P.P.S. People also need to realise that not all animal studies are about finding treatments that are useful for humans and not all animal studies are about underpinning clinical trials. Many are about understanding a mechanism for which treatments may or may not come.  However good experimental design makes it more likely that the mechanism identifies is robust.

5 comments:

  1. Here are a few other ways lack of randomization and lack of blinding can affect the outcome of animal studies. Some of this comes from personal experience, from back in the Paleolithic, when I was in graduate school doing neuroanatomy in Carl Cotman's lab and hippocampal slice physiology in Gary Lynch's lab.

    --Let's say you have a bunch of rats arriving in the animal facility in a single bin. Which one are you going to pick up first? The one easiest to catch, who may be unusually docile or stupid. Which one are you going to pick up last? The one that was wiliest, fastest, or most fearful. But, you say, when I go to the animal facility the rats are in individual cages, and I just start with the one in the upper left and work my way down. Well someone put that first rat in that upper left cage, and I guarantee that a random number generator wasn't used.

    --You run an experiment with a rat, and something goes wrong. The slices don't survive, or the stain looks funny or something. Of course data from that animal isn’t included in the study. I don't think I've ever seen an "intent to treat" analysis in an animal study.

    --It can be too much of a hassle to completely randomize experimental treatments. So one day all the rats get treatment A, and the next they get treatment B. The rats getting treatment B are a day older, and the weather is different (not so much in southern California, but just possibly in the UK), and the person running the experiment has a stomach upset or has just had an argument with his/her significant other, etc. All of those things can introduce subtle biases.

    --And then, of course, there's malfeasance, such as cherry picking data that confirms a hypothesis. Or maybe you wrote the abstract to meet the conference deadline months before the experiments were completed, and then consciously or unconsciously made the data fit the abstract, and not the other way around.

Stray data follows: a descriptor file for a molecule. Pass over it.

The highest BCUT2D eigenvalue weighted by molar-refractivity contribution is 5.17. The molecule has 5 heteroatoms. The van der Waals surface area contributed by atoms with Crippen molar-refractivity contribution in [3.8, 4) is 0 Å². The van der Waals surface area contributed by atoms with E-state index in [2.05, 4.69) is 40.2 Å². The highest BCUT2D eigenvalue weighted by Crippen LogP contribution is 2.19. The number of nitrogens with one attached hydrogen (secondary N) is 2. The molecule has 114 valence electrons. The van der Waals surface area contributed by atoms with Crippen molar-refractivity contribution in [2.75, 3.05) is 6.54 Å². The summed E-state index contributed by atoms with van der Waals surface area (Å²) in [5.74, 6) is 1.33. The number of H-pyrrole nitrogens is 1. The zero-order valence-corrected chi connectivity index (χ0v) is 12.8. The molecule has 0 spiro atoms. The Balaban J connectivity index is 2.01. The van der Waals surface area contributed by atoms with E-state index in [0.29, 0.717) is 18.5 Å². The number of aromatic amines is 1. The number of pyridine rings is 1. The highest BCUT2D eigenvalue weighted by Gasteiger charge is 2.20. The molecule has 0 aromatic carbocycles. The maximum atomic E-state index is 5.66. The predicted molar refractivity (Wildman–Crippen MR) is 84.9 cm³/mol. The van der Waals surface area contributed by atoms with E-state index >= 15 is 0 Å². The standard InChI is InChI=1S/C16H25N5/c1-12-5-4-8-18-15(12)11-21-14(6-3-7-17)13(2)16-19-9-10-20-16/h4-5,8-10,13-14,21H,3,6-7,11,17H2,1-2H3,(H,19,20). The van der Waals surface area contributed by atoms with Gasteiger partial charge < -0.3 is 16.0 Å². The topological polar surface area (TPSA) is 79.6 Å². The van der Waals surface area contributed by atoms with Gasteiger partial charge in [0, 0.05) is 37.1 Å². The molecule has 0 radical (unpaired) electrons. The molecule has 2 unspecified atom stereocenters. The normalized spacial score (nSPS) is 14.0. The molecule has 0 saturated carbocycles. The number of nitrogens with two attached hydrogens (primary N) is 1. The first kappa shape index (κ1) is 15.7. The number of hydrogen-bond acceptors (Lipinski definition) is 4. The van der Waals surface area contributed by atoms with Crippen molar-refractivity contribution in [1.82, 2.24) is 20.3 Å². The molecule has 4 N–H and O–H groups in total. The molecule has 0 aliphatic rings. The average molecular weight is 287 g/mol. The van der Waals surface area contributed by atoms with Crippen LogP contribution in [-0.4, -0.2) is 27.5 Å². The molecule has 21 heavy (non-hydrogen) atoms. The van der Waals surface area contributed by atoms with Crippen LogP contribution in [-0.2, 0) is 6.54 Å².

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    1. There is a group of people looking at the logistics of multi-centre animal studies and I think as part of the approach they will generate an online randomiser.

      If as you say up pick up the docile ones first and the racers last you have a cage of racers tearing chunks out of each other as they establish the pecking order, so you have the bully and the stressed ones that don't get disease.

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  2. Randomisation etc will only work, however, if the original experiment/trial is designed correctly in the first place. In vitamin d RTCs you see the assumption that they are working with a drug where they have complete control of supply. They then assume that the distribution of 25(OH) vs drug is a simple relationship, and are surprised/happy when they see no effect/large effect. The problem is that the distributions still overlap and they have not moved one group by a significant amount from the other. What they are seeing is random noise between the distributions or the effect of people changing their behaviour to the sun etc. It just creates noise in the literature.

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    1. Yes but we are talking animals here and they are kept in light humidity controlled environments

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    2. My point was that randomisation does not fix badly designed research and there is more trouble caused by bad design than lack of randomisation. I used vitamin d research because it is a place where RCTs have been used, but the design of the RCTs show obvious flaws.